Movers and Shakers for April 28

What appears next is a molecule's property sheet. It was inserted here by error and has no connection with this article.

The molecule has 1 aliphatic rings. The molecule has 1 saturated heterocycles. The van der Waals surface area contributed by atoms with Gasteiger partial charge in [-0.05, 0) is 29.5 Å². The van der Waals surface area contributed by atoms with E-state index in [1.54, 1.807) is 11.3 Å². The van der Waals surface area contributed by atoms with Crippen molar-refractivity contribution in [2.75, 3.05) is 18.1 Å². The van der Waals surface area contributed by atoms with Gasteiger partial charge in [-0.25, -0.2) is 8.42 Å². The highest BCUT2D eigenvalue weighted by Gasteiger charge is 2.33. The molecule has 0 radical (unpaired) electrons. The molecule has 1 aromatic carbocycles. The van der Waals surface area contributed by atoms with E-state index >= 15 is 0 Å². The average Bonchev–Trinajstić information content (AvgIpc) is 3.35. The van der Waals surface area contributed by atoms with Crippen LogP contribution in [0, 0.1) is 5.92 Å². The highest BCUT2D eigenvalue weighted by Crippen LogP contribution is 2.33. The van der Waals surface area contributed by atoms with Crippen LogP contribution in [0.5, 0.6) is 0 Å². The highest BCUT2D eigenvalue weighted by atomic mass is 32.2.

Alaska USA Federal Credit Union has selected three individuals to fill executive level positions. Elizabeth Rense Pavlas has been promoted to the position of executive director, retail financial services. She was previously senior vice president, operations. Pavlas started with Alaska USA in 2008 as a marketing manager for Retail Financial Services and has earned positions of increased responsibility throughout her 10-year career with the credit union. She has a bachelor’s of business management degree and an MBA from the University of Alaska Anchorage. She is also in her final year of Western CUNA Management School. Robert McNaughton has been selected for the position of executive director, business and commercial services. McNaughton has worked at Alaska USA for 15 years, most recently as vice president, business and commercial lending. He has more than 30 years of commercial lending experience, including portfolio management, credit underwriting, and small business banking. Jeff Gregg has been selected for the position of vice president, business and commercial lending. Gregg has worked for Alaska USA for the last three years, most recently as regional vice president, commercial lending, Pacific Northwest. He has more than 28 years of commercial lending experience and has a bachelor’s of business administration degree from Central Washington University. PND Engineers Inc. announced the following new hires in its Anchorage office. Cameron Brailey, EIT, has joined PND as a staff civil engineer. Brailey has a strong background in construction, hydrology and hydraulics. He is a lifelong Alaskan and a 2016 graduate of Northern Arizona University with skills including bathymetric survey and computer modeling. Diana Linder, EIT, has joined the team as a staff structural engineer. Linder is a December 2018 graduate of Mississippi State University with a bachelor’s degree in civil engineering. Originally from Minnesota, Diana also has a background in water resources and environmental research. As an undergraduate student, she was president of her ASCE student chapter and volunteered with an organization to promote STEM careers with middle school girls. She participated on the Mississippi State Concrete Canoe Team for two years; both teams went on to win first place in the regional competitions and advance to the 30th and 31st Annual ASCE National Concrete Canoe Competitions. Lifelong Alaskan Elizabeth Swan, EIT, a staff structural engineer, received her bachelor of science degree in civil engineering from the University of Alaska Anchorage in spring 2018. She is currently splitting her time between PND’s Anchorage and Palmer offices while working toward her master’s degree. Prior to joining PND, she interned for two summers with the Alaska Department of Transportation &Public Facilities Bridge Section, gaining experience with structures by assisting on bridge inceptions statewide. Jane Hemstreet has joined PND Engineers Inc. in Anchorage as our front desk administrative assistant. Hemstreet comes to PND from Wells Fargo, where she worked most recently with the home mortgage team, and also brings previous experience as an auto claims adjuster. Jason Hoke of Glennallen has been appointed by the Secretary of Commerce as the Denali Commission federal co-chair. Hoke will replace John Torgerson who has been serving in the role of interim federal co-chair. Hoke’s previous work experience in Alaska includes serving as Programs Director for the Ahtna Inter-Tribal Resource Commission, overseeing energy, resource and biomass projects for Ahtna and its Tribes. In addition, he worked as executive director for the Copper Valley Development Association Inc. and served as Tribal administrator for the Cheesh’Na Tribal Council. Bruce Schactler was reelected and Tyson Fick, Melanie Brown and Cynthia Wallesz were elected to the United Fishermen of Alaska board of directors as at-large members. UFA’s individual and lifetime members elect four at-large directors every two years to represent the more than 450 individual, lifetime, and crewmembers on the organization’s board. The at-large directors will serve two-year terms beginning April 15. Also taking effect on April 15 is the return of Duncan Fields to the UFA Executive Committee as administrative chair. Fick and Wallesz return to the board as elected at-large members. Fick represented the Alaska Bering Sea Crabbers group from 2017-18 and Wallesz represented United Southeast Alaska Gillnetters on the UFA board from 2015-18. Fick previously worked as communications director at the Alaska Seafood Marketing Institute as well as executive director at ABSC. Based in Juneau, he now fishes Southeast salmon gillnet, salmon handtroll, and Dungeness crab, and is a co-owner of Taku River Reds. Wallesz, of Petersburg, and Boise, Idaho, has been a Southeast salmon drift gillnetter for 25 years and direct marketing her family’s salmon since 1999. She has also longlined for halibut, and fished Dungeness crab in Washington, and has been active in the Petersburg Community Foundation, Chamber of Commerce, and Southeast Alaska Rainforest Wild. Since earning a master’s degree in sustainable business in 2012, she has consulted with small businesses and nonprofits to help them strategize their futures, work efficiently and meet their goals. Brown of Juneau has been fishing since 1979 in her family’s Bristol Bay setnet operation and as a crew member in Togiak herring, Kotzebue Sound and Norton Sound setnet fisheries. She is an alternate member of the Juneau Douglas Advisory Committee and in her second term on the Alaska Seafood Marketing Institute Salmon Species Committee, and a board member of Alaska Marine Conservation Council. Schactler, of Kodiak, has fished salmon seining in Southeast and Kodiak, Tanner crab in Kodiak and Togiak, longlining for cod and halibut, and herring throughout the state. He also is the director of the Alaska Global Food Aid Program with the Alaska Seafood Marketing Institute and national director for the National Seafood Marketing Coalition. He co-authored the UFA Marketing Plan in 2001 which led to USDA Country of Origin Labeling for seafood, USDA Trade Adjustment Assistance eligibility for fishermen, and inclusion of Alaska salmon and herring in food aid programs. Schactler has served as an at-large board member since 1993 and received the 2013 UFA Fisherman of the Year award, and will continue in his role on the Executive Committee as UFA marketing chair.